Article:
Soup’s On at Copine -- Ballard chef Shaun McCrain shines at helm of new culinary destination
By Lindsay Peyton
Ballard chef Shaun McCrain is so at home in the kitchen at his restaurant Copine that it’s hard to imagine him anywhere else.
He and his wife Jill Kinney named the establishment the French word for “girlfriend” – and explain that the place functions as a pal for them. It’s not only their creation, their baby -- but also where they most want to be, an extension of their home, a friend they always hanging around.
They opened last July – and the location has already become a Ballard hotspot as well as a destination for diners from around the city.
“We have young cooks who come in for inspiration and we have neighborhood people who come in because they were just passing by,” McCrain said.
The menu is contemporary American cuisine – with French roots and a focus on local ingredients.
Starters include Dungeness crab salad served with radish and citrus, a foie gras terrine with black sesame and apple and Hawaiian hearts of palm with heirloom beets and cardamom poached pear.
The menu for main courses includes caramelized sea scallops served with melted leeks, glazed beets and a bacon emulsion, pan-roasted monkfish with haricot verts, mushrooms and a red wine-beef reduction and lamb rack with yams and braised Swiss chard.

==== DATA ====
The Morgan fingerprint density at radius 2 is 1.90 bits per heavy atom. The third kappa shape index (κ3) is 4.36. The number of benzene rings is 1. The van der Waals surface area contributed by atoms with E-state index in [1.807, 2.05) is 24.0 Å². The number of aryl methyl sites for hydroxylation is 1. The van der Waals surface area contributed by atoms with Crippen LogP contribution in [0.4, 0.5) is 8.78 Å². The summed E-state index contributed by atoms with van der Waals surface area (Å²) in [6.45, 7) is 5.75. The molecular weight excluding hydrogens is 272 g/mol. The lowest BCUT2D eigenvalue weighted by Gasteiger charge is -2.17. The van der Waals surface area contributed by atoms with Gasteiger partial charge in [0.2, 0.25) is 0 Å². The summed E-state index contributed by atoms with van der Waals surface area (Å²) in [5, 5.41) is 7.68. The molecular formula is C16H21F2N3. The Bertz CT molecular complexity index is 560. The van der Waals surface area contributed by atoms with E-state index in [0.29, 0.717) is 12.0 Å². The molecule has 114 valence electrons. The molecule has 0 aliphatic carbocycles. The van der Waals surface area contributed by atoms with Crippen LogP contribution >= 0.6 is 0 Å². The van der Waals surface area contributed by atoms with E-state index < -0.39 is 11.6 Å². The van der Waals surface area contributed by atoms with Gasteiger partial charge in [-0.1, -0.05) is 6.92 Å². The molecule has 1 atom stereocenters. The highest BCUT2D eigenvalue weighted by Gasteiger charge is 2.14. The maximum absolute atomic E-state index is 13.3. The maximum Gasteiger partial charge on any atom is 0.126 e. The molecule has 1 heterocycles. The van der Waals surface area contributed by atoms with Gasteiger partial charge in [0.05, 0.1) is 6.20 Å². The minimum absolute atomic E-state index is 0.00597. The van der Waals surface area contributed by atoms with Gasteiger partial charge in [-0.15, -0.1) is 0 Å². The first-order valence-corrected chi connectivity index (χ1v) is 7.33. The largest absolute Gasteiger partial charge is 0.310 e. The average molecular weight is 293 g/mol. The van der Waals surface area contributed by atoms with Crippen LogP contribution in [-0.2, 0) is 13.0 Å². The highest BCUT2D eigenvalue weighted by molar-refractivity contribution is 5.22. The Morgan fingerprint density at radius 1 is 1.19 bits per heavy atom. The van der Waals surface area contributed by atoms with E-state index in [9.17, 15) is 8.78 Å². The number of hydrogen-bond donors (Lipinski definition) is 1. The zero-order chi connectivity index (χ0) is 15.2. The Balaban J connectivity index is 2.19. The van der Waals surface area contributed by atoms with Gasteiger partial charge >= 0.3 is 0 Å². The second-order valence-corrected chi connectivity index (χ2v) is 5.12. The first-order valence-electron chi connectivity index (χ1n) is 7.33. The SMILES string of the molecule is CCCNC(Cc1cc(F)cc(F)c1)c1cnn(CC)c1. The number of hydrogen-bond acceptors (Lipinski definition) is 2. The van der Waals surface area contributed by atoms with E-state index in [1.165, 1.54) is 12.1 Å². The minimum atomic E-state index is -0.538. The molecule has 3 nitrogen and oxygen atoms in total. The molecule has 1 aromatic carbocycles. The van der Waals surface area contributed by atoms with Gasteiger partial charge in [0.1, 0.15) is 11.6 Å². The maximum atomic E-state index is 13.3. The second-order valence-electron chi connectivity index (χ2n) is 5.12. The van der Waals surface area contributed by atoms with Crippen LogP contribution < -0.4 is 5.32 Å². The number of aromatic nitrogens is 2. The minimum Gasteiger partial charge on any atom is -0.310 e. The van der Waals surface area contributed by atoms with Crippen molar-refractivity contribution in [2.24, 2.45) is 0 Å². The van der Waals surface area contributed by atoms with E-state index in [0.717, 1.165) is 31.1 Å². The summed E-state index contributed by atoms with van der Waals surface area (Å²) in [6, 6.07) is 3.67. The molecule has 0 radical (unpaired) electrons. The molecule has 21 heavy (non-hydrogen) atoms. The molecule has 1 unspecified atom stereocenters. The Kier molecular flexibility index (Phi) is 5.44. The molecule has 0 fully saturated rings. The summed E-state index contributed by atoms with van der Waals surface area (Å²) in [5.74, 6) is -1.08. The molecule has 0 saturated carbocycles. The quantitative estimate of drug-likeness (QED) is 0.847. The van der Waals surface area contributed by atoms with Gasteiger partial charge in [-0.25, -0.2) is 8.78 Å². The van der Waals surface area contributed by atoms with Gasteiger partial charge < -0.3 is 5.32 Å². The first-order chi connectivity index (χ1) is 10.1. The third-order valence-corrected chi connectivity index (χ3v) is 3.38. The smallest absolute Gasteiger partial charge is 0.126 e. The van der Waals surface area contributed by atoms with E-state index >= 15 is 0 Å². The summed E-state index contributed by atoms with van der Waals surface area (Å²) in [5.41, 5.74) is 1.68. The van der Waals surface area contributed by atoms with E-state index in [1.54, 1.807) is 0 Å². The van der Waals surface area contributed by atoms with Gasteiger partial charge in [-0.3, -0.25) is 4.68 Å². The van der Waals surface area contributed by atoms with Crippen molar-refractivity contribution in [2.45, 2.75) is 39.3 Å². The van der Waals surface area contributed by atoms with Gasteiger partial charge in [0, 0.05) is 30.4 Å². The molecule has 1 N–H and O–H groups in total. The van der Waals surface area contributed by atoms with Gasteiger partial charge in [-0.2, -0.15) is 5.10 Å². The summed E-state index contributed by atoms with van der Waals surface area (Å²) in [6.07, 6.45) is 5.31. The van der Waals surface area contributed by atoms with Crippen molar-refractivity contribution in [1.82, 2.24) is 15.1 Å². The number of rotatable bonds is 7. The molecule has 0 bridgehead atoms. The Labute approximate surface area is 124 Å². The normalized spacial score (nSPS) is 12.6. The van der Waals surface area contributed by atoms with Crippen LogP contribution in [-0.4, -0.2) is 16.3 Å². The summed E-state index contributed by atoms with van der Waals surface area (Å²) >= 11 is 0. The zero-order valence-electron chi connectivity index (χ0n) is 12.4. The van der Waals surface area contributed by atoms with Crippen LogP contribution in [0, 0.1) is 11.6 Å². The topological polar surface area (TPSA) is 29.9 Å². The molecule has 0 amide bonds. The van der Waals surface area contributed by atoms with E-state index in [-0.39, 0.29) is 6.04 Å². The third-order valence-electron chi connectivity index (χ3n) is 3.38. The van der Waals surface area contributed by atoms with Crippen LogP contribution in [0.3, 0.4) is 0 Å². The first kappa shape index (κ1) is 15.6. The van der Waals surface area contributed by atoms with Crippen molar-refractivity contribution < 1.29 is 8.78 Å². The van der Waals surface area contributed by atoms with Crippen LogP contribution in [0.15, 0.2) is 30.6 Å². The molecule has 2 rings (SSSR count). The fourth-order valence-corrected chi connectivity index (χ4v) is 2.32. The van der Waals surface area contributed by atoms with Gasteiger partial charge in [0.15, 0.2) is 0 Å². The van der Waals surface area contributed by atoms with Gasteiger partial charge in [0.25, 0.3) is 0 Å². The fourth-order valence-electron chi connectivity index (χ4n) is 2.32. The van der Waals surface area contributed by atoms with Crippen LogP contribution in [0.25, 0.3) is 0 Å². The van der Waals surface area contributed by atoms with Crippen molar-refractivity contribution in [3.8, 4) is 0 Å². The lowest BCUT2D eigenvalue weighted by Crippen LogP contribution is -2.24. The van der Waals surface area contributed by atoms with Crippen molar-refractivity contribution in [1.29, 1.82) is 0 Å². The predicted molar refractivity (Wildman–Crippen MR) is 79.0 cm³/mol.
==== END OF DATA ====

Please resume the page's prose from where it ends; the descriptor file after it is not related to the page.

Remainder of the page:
Diners may opt for chicken served with Parisian style gnocchi, roasted tomatoes and black truffle mousse – or order the grilled rib-eye bourguignon, accompanied by roasted root vegetables, potato puree, king trumpet mushrooms and bordelaise sauce.
There’s a special chef’s table room with a customized tasting menu. Or for a more casual experience, diners may enjoy a full menu at the bar, where no reservations are accepted.
Copine also offers a take-away counter, offering soups, salads, sweets and baked goods, as well as foie gras doggie treats. On Sundays, the restaurant offers a to-go dinner, with a rotating menu. Guests pre-order the meal by 9 p.m. on Thursdays – and then pick them up between noon and 4 p.m. on Sundays.
McCrain and Kinney say that with Copine, they’ve been able to realize their vision for a restaurant where the food shows great attention to detail and guests come for the experience.
It’s also a place where McCrain can pass on what he learned throughout his career. “I like to have young cooks in here and help them form their path,” he said. “I want to share what I know. It’s giving back.”
For this article, he decided to share a recipe for Copine’s Truffled Celery Root Soup.
“I love to make soup,” McCrain said. “It’s easy – and you can go in a lot of directions, cold or hot, hearty or light. This is a soup you can make in an hour – if you’re taking your time.”
Copine’s Truffled Celery Root Soup
2 tablespoons butter
1 medium onion, sliced
1 large celery root, peeled and sliced
3 ½ quarts water
2 cups heavy cream
1 tablespoon white truffle oil
2 teaspoons salt
Start by gently sautéing the onions in the butter until they become translucent in a four quart pot. Then add the celery root and cook until tender. Cover with the water and let it reduce to about two quarts. Blend the soup. Add truffle oil and finish it with the cream. Season to taste.